Miro gets up onto the stage in front of a band setup and takes the microphone.

"Could we please have the international buyers and media in the front two rows, thanks" he says, as some soft music starts up behind him.

Miro moves off the stage and after a short time, some new music starts - a cover of Que Sera Sera. A model emerges in a dramatically-cut black maillot and wearing some showgirl feathers on her head. She walks around deliberately - we assume - dazed and confused, as if she's not sure exactly what she's supposed to be doing up there - or has a case of early onset Alzheimers. Then other similarly-garbed models emerge doing precisely the same thing. It's always interesting when designers, from Sydney to Milan, ask their models to not just walk in fashion shows, but act. It's usually not a good look.

But enough of the runway 'theatre', as for the swimwear it's pure Hallican Boodie sass. Signature cutout maillots and intricately-cut bikinis, some of the best in a zig-zag or animal print, with one knockout metallic snakeskin motif. There is also some great resortwear to go with - floor-length patio dresses and coverups. All up, and given the minor inconvenience of having to be ferried across the other side of the harbour, it's a pretty spectacular swimwear presentation. The show wraps, a Chinese kitchen opens up in one corner and everyone dives into it, desperate for sustenance. After milling around for a short while a number of us decide it's probably a good idea to head back down the obstacle course to head to the pier. As luck - or sense - had it, a luxury cruiser is standing by to ferry the ten of us who make it down first back to the CBD, ahead of the scheduled ferries. I walked in the door of my apartment at midnight.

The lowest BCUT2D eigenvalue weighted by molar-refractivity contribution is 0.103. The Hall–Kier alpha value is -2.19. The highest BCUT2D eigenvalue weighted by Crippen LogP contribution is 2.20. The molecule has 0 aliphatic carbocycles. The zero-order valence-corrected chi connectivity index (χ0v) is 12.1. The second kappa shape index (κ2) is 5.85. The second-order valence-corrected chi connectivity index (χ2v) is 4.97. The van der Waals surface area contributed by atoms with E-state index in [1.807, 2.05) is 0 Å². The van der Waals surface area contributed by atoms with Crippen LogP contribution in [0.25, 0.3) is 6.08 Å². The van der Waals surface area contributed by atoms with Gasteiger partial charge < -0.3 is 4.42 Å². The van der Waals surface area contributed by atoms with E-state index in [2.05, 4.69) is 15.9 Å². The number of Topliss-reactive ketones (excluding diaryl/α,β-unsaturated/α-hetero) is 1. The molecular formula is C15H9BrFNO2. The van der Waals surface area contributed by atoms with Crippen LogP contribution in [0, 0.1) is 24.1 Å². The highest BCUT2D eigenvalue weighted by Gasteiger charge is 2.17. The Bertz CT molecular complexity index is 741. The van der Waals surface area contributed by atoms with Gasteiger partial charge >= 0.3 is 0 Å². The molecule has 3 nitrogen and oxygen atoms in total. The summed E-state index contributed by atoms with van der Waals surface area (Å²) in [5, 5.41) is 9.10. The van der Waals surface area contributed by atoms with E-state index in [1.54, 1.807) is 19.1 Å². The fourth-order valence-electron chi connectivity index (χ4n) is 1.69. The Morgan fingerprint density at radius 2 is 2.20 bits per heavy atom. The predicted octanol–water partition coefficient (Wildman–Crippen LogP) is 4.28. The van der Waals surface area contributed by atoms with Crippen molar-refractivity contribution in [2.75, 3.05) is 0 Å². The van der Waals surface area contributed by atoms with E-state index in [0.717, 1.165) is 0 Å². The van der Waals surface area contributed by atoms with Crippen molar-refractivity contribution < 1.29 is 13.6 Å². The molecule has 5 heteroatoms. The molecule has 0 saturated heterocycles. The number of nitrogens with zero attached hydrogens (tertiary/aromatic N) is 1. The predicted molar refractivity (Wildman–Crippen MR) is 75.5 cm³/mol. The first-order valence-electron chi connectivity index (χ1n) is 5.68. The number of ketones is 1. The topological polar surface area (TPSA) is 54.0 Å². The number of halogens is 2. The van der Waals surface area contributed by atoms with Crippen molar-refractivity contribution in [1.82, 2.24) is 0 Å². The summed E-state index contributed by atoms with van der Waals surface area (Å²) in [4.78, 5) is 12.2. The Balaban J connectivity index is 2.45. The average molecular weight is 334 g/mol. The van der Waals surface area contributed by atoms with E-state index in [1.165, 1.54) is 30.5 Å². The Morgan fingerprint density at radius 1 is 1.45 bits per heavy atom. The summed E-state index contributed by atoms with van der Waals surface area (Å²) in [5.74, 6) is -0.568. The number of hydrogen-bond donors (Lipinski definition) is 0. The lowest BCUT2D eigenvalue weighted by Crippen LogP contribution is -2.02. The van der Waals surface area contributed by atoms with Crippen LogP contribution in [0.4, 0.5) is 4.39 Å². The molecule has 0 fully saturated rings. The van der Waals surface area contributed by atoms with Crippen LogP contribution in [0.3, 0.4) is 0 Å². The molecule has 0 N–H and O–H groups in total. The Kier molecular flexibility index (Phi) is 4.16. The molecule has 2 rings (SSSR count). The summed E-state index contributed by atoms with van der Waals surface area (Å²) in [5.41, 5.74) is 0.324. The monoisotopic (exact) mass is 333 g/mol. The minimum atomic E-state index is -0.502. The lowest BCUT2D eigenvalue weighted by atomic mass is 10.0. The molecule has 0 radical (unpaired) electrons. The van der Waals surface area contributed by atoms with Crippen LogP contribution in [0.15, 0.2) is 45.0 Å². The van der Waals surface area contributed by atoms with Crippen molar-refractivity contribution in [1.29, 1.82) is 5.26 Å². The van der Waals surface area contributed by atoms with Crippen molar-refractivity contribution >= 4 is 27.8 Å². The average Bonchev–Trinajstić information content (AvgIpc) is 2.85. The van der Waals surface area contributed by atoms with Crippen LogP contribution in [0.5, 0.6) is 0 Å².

It's been a day, nay a week, of spectacular swimwear productions. After last year's abomination of a group swimwear show at this event, it's an exciting development. Swimwear is a big focus of these spring/summer shows in Sydney and three brands really stepped up to the plate this season with their productions: Hallican Boodie, Anna & Boy and of course Azzollini, with its impressive Don Cameron video clip. Zimmermann is always a great show of course - but Zimmermann is most definitely fashion + swimwear, as opposed to standalone swimwear, which is a challenge to put up there by itself for an entire, dedicated runway show.

Earlier in the evening Anna & Boy dazzled with a Milan-worthy production: LED panel at the runway entrance, mirrored runway, a giant "A&B" logo and flashing neon tube lights installed around the parameters of the tent. Great to see this fledgling brand looking so confident in the space of just one year. Also good to see resortwear added to the range - the pintucked shirt-dresses and logo singlet dress looked good and provided a great counterpoint to the charming retro florals and tartans of Anna & Boy's bikinis and one-pieces, which are gradually finding their feet not just on the editorial front (it helps to have connections at Vogue), but at the international retail level as well.